When we work to increase access to play and sports for young people impacted by marginalization, we must build opportunities that meaningfully integrate and center children of diverse gender identities and physical abilities. Every child should be invited onto sports teams and physical play structures must be accessible to all kids.

    Play spaces can be the most beneficial to those who have not previously had access to them, especially in these times of global crises. It’s urgent to invest directly in places where communities have been historically excluded to make sure every child benefits from the positive effects of sports and play. Organizations like KABOOM!, who intentionally seek out and close these ‘playspace equity’ gaps, can be a powerful collaborator for partners looking to bring play, care, and safety to the communities that need it most.


Three recommendations to enact trauma-informed play and sport in your projects and communities:

  1. In order to make your efforts sustainable, proactively engage local community members and community organizations 

    No long-term, positive change is possible without working closely with community leaders, organizations, and residents to co-create solutions based on local context, infrastructure, immediate challenges, and cultural knowledge. To avoid reinforcing exclusion and inequities, go beyond publishing one-sided content and launching isolated interventions without community partnership. Instead, invest in the co-creation and infrastructure that reaches and supports historically excluded communities by strengthening their local initiatives, building their on-the-ground capacity, and investing in resources that remain in the community. Efforts such as these can support children and young people in the long run – in playgrounds, schools, and within the communities they grow up in. Without equitable co-creation and investment in communities, the buy-in and capacity to sustain transformational work will be lost.

  2. To fully leverage the healing benefits of play and sports, make trauma-informed resources available and accessible to young people, adults, and community leaders

    To democratize your impact, making co-creation resources decentralized and easily utilized – by parents, caregivers, and leaders in local communities – is essential. By creating an accessible community resource, communication assets can be amplified organically through trusted messengers, digital channels, and in in-person spaces that communities already trust.

    In order to create healing spaces in sports and play experiences, facilitation by a supportive and well-versed adult or young leader (be it a coach, parent, caregiver, teacher, health professional, librarian, or other community leaders) can be essential to designing the safe space that allows for socio-emotional wellbeing. Make sure your project includes equipping these community members with facilitation resources and tools needed for trauma-informed play and sport, to ensure the experiences go beyond physical development and recreation, but actually help develop coping mechanisms and healing for children and young people.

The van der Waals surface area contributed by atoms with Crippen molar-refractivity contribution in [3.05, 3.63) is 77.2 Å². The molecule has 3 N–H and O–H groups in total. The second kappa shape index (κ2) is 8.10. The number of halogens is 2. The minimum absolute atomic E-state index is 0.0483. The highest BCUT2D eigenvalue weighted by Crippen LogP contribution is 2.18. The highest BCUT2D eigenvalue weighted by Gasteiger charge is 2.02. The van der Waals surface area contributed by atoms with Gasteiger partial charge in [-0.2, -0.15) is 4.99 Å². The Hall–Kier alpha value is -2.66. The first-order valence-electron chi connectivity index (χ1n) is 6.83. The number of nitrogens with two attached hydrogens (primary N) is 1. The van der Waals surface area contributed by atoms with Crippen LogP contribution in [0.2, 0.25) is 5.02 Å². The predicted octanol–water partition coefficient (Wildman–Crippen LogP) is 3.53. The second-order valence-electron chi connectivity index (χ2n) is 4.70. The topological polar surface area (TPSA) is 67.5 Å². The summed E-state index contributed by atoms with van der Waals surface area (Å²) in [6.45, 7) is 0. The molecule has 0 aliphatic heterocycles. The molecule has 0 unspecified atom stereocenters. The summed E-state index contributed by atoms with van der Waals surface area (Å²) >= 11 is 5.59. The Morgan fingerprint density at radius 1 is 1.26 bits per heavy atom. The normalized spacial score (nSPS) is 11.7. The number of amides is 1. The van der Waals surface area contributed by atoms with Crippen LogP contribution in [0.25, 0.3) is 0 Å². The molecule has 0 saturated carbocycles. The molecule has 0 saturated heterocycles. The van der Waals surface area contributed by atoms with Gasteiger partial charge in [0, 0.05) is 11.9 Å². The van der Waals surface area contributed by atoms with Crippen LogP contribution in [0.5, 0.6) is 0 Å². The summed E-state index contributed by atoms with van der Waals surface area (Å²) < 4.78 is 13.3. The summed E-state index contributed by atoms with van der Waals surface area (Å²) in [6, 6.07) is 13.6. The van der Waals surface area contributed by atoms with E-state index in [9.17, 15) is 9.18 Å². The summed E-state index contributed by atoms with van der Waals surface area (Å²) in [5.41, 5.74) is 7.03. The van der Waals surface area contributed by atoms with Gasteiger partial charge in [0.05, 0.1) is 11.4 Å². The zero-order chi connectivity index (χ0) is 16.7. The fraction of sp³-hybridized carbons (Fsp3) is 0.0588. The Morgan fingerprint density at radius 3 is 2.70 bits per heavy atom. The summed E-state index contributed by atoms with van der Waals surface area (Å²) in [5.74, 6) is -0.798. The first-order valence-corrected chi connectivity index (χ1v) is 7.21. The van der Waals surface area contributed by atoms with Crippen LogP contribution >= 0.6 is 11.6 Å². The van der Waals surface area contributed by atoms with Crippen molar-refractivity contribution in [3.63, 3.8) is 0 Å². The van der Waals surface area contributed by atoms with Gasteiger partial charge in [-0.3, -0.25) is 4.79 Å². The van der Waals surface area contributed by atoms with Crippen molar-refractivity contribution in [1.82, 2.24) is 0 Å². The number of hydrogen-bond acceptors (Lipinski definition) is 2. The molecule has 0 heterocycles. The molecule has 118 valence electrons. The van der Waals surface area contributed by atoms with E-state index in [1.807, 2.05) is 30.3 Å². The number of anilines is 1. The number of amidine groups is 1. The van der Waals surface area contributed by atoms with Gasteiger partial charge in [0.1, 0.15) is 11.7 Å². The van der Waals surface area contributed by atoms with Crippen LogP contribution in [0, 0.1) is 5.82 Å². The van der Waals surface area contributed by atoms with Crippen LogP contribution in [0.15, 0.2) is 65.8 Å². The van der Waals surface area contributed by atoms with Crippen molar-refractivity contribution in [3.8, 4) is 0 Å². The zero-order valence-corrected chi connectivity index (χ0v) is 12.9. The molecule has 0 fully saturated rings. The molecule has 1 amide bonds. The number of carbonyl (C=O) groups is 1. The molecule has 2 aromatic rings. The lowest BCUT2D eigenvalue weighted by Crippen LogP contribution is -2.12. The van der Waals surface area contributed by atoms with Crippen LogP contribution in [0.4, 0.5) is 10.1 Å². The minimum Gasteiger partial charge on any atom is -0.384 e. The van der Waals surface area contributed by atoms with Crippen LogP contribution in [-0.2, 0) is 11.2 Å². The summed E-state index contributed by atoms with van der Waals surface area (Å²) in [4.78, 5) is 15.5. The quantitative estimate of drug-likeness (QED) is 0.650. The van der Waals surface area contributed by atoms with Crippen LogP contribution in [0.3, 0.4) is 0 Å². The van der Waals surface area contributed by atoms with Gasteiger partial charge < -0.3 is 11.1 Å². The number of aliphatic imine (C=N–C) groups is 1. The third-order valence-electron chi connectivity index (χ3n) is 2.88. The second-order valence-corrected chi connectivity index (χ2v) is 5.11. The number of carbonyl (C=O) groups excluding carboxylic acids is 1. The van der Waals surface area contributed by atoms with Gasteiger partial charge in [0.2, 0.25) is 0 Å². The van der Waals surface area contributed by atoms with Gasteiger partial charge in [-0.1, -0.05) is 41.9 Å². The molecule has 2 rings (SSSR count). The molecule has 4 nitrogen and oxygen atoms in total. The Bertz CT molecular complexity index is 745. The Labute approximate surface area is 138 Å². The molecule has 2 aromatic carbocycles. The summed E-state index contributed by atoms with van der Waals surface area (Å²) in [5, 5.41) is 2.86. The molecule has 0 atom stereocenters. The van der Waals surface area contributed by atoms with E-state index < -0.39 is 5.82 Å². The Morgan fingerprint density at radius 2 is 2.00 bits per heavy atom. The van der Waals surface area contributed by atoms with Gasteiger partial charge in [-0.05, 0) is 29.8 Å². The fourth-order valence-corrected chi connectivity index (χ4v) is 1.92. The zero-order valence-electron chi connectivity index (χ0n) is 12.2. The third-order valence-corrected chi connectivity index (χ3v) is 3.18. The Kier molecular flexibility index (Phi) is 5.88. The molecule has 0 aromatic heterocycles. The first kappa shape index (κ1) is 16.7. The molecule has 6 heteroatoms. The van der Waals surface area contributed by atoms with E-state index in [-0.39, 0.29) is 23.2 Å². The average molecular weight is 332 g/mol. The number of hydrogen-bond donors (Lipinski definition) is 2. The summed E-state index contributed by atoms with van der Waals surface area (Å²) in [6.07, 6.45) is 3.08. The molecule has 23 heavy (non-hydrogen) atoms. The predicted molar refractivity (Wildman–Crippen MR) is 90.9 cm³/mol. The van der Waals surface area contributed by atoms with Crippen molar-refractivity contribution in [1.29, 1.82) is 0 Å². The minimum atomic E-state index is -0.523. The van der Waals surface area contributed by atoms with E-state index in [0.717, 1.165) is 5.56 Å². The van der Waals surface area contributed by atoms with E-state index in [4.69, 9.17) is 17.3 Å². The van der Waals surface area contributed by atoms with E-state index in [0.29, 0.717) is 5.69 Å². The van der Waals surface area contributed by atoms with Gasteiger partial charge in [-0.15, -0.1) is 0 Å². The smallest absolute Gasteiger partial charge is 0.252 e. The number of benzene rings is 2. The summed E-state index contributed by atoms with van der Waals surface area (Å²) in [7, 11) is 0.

3. To ensure communities have equitable access to play spaces, trauma-informed sports, and resources, look closely at the systemic barriers communities face when accessing these resources

    For the greatest impact and the sustainability of healing spaces, it is critical to examine the systems, structures, and policies that reinforce inequalities, generate trauma, and prevent historically excluded children and young adults from accessing experiences such as these. Think of your intervention from a movement perspective — from the bottom-up — in collaboration with community partners, with the goal of challenging systems and structures to unlock funding, change harmful policies, and counter any prevailing narratives and beliefs that limit access to healing experiences for children and young adults.

    Thinking this way can help your work go beyond one-time interventions to launch sustainable, future-focused strategies that enable the creation of healing spaces at multiple levels (community, regional, and even national). Once you know your community’s barriers and needs well, think expansively about widespread, supportive impact opportunities like advocacy and policy campaigns, participatory research design, strengthening ecosystem networks, launching narrative change strategies, and investing in community spaces and resources – to name just a few.

The bottom line

Every kid deserves a chance to play and thrive. 

Every kid deserves a chance to be a part of a team, to benefit from the collective spirit and the joys of teamwork.

And — every kid deserves a chance to be more than the social, emotional, or relational challenges they face.

The healing power of trauma-informed sports and play is one way to make healing accessible to every person and every community — especially those with the greatest need.

A final thought:

It’s important to note that healing through play and sports isn’t only available to children and young people! As adults in this unprecedented syndemic, we also need to embrace unconventional tools for our own wellbeing, individually and societally. Using these lessons as inspiration, we encourage every one of you reading this to explore what healing through sports and play could be activated in your daily lives, projects, and communities, too.

Claudia Barcha Manager, Impact, Measurement, and Learning
Noelle Fries Associate Director, Strategy
Catherine Addo Founder, Racial Equity Impact Practice & Senior Strategy Director
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for Equity & Evidence